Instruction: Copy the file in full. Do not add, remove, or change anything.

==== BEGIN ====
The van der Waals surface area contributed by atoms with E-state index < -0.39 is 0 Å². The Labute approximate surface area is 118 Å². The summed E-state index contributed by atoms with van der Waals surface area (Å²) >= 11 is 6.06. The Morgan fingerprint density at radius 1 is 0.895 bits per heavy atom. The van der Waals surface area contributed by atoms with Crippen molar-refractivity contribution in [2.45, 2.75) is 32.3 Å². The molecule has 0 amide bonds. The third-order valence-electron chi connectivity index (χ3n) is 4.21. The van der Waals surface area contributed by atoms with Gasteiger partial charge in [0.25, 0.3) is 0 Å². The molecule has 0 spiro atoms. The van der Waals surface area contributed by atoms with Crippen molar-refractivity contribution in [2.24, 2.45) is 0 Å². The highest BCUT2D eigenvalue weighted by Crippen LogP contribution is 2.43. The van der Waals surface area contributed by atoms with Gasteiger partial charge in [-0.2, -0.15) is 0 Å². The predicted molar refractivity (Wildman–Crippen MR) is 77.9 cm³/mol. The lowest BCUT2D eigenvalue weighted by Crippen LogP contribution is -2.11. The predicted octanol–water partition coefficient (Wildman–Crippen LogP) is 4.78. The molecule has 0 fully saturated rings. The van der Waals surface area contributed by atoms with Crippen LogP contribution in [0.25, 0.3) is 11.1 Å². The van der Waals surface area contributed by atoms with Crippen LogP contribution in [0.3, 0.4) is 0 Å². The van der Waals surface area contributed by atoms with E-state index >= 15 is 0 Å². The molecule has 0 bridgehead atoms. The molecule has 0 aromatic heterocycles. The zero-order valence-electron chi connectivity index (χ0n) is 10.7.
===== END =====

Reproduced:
The van der Waals surface area contributed by atoms with E-state index < -0.39 is 0 Å². The Labute approximate surface area is 118 Å². The summed E-state index contributed by atoms with van der Waals surface area (Å²) >= 11 is 6.06. The Morgan fingerprint density at radius 1 is 0.895 bits per heavy atom. The van der Waals surface area contributed by atoms with Crippen molar-refractivity contribution in [2.45, 2.75) is 32.3 Å². The molecule has 0 amide bonds. The third-order valence-electron chi connectivity index (χ3n) is 4.21. The van der Waals surface area contributed by atoms with Gasteiger partial charge in [0.25, 0.3) is 0 Å². The molecule has 0 spiro atoms. The van der Waals surface area contributed by atoms with Crippen molar-refractivity contribution in [2.24, 2.45) is 0 Å². The highest BCUT2D eigenvalue weighted by Crippen LogP contribution is 2.43. The van der Waals surface area contributed by atoms with Gasteiger partial charge in [-0.2, -0.15) is 0 Å². The predicted molar refractivity (Wildman–Crippen MR) is 77.9 cm³/mol. The lowest BCUT2D eigenvalue weighted by Crippen LogP contribution is -2.11. The predicted octanol–water partition coefficient (Wildman–Crippen LogP) is 4.78. The molecule has 0 fully saturated rings. The van der Waals surface area contributed by atoms with Crippen LogP contribution in [0.25, 0.3) is 11.1 Å². The van der Waals surface area contributed by atoms with Crippen LogP contribution in [0.3, 0.4) is 0 Å². The van der Waals surface area contributed by atoms with E-state index >= 15 is 0 Å². The molecule has 0 bridgehead atoms. The molecule has 0 aromatic heterocycles. The zero-order valence-electron chi connectivity index (χ0n) is 10.7.